Take twisted bilayer graphene. A few years ago, researchers found that it’s capable of superconductivity, which is the resistance-free flow of electrons. It’s amazing that you can take two atom-thin layers of the same material and just by twisting them produce something totally new.
There’s still a lot to learn about superconductivity, and I want to contribute to that research as I continue on in my career.
Which you’ll be doing at Harvard?
Yes, I’ve enrolled in a Physics PhD program there, where I’ll be advised by Ashvin Vishwanath. I’ll be pivoting more to theoretical research on superconductivity in twisted bilayer graphene, and on the geometry and topology of quantum states. I love visualizing things, and this kind of research explores how the shape of a material influences its properties.
Who has helped you along the way?
The whole Basov group has been super supportive of me, and I worked a lot with Alex MacLeod, a postdoc in the lab. He really helped me get through my projects.
My time in the lab has helped broaden my horizons. I thought as a physics major I would just talk to physicists for the rest of my life, but Dmitri's lab works with collaborators all over who study quantum materials. I really developed an appreciation for interdisciplinary research, and how beneficial it is to share ideas with people from different backgrounds.
What have been some challenges you faced at Columbia?
I had the chance recently to work with some theoretical researchers outside of Columbia and while we were writing up the results for publication, I realized we had made a mistake in a calculation. That was really stressful because it could have invalidated one of the main conclusions of a project I had been working on for almost a year. Thankfully the correction didn’t change the results, but it taught me that I need to be a little more careful and always re-check my work.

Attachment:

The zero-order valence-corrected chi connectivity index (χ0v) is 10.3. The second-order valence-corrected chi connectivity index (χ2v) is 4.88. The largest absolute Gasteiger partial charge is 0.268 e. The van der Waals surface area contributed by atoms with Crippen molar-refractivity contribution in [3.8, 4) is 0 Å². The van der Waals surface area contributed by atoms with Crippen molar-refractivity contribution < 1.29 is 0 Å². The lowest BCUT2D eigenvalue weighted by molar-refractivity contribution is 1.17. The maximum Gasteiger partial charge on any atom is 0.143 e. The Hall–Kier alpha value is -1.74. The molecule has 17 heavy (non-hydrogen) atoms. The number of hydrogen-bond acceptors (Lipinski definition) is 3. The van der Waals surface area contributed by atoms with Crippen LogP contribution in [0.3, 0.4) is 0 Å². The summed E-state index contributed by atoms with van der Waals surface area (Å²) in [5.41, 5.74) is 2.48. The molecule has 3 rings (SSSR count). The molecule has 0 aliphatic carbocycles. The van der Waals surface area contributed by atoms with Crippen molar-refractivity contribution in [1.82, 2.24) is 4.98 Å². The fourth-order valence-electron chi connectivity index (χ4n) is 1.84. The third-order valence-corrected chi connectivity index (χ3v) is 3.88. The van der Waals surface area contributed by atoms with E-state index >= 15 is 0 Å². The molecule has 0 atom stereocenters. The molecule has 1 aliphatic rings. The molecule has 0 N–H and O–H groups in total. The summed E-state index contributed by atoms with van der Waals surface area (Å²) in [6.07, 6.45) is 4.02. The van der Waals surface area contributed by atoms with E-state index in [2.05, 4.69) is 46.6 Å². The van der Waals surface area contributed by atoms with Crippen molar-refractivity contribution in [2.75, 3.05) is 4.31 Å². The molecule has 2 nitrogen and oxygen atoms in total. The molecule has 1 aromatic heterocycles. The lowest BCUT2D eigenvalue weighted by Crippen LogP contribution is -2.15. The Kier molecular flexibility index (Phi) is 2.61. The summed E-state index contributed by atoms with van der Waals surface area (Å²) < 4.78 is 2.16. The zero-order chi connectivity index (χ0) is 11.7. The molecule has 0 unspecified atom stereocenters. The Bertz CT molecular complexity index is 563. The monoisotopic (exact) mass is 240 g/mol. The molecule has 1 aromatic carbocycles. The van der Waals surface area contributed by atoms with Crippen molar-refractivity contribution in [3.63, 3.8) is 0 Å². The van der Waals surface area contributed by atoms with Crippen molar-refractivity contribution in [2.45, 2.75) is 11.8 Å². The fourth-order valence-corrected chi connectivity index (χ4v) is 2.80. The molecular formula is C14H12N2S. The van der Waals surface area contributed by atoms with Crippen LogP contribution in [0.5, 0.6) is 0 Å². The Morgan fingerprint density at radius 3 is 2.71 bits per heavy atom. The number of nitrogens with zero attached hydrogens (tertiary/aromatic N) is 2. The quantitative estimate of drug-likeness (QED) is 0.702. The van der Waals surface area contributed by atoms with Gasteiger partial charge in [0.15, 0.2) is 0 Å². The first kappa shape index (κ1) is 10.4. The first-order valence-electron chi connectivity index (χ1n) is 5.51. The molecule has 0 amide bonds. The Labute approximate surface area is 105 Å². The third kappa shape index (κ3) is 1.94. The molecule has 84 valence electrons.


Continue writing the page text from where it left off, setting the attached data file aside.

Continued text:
More broadly, it was challenging at times to balance research with my course load during the pandemic. There were times I definitely felt like I was burning out and isolated. Those moments taught me a lot about how much I could really stretch myself, and when I needed to take a break and recharge.
What are some activities that help you recharge?
I play the flute for the Columbia Pops Orchestra. It’s an entirely student-run club, and we chose different movie soundtracks and things like that to perform. We practice on Saturdays, and that’s my time to recharge. Music lets me access emotions that you can’t always tap into with physics.
I also experiment with making my own music with GarageBand. That’s a bit like research—in both, you’re trying to create something that has never existed before, which I really enjoy.
Any advice for future Columbians?
There are so many great opportunities available, but you have to take some initiative to find them. Don’t be scared to reach out to people for advice and to get involved.
And enjoy the core curriculum! That helped me grow as a person and appreciate topics like literature and art that I don’t think I would have been exposed to otherwise.